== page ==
The set’s audio is adequate—better in fact than what I’ve heard from more than a few far more expensive sets. But, on our sample, there was an occasional, annoying buzz coming from the back panel on some program material, even at modest playback levels. I’ve encountered this only once before in a flat-screen HDTV—with the now discontinued Vizio CinemaWide. In any event, we always recommend a secondary sound system.
The Vizio’s video processing was excellent; it passed all of our standard tests for upconversion, resolution, and proper handling of video levels both below black and above white. I did see a subtle, rapid flickering on the chroma resolution test with the Active LED Zones control switched to On. Turning this control off eliminated this, but either way, I saw no sign of it on normal program material.
The set’s performance was good up to about 25 degrees off center, beyond which it exhibited the progressively more washed-out image common to most LCDs—though this wasn’t as severe as in some sets we’ve tested.
It’s always an issue with a budget set like this one as to whether or not the typical buyer will spend another $300 or $400 on a full calibration. Since the likely answer is no, I spent more time than usual watching the set before performing a full color calibration. With the Contrast set to 75, the Brightness to 53, and the Backlight to 60, the set produced just under 30 foot-lamberts peak white, though I backed this off to 45 for movies in a darkened room. The Color Temperature control was set to Normal, the Black Detail to Medium, and the Active LED Zones to On.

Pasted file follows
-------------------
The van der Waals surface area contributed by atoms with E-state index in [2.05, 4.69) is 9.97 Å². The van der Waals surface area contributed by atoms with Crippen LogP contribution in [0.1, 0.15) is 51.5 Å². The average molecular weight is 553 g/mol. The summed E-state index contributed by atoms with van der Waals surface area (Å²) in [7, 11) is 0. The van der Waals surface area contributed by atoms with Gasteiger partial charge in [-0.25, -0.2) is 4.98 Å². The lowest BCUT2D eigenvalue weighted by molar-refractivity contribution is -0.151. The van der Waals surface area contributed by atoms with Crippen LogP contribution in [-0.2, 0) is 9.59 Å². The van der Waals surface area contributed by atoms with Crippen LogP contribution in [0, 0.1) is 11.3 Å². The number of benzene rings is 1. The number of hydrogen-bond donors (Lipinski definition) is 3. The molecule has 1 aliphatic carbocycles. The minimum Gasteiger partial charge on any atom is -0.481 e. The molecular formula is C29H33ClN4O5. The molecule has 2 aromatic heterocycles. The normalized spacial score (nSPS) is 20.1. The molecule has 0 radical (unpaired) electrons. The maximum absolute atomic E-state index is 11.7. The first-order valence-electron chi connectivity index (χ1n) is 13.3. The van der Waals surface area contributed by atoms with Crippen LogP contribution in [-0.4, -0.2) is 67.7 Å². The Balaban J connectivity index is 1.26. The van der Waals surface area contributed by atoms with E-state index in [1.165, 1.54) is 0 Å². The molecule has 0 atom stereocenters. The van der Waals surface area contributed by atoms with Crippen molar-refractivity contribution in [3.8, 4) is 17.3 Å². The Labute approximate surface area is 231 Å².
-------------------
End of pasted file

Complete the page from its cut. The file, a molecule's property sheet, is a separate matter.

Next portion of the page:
The Vizio also offers the option (in the Color Tuning menu) of turning off any of the colors, which makes it easier to set the Color and Tint controls with a test disc than using the traditional color-filter method. But I found that using the set’s controls for this resulted in colors that were far too intense. I went with my eyeballs and used 50 for Color and –6 for Tint, with minor adjustments around those points depending on the source material.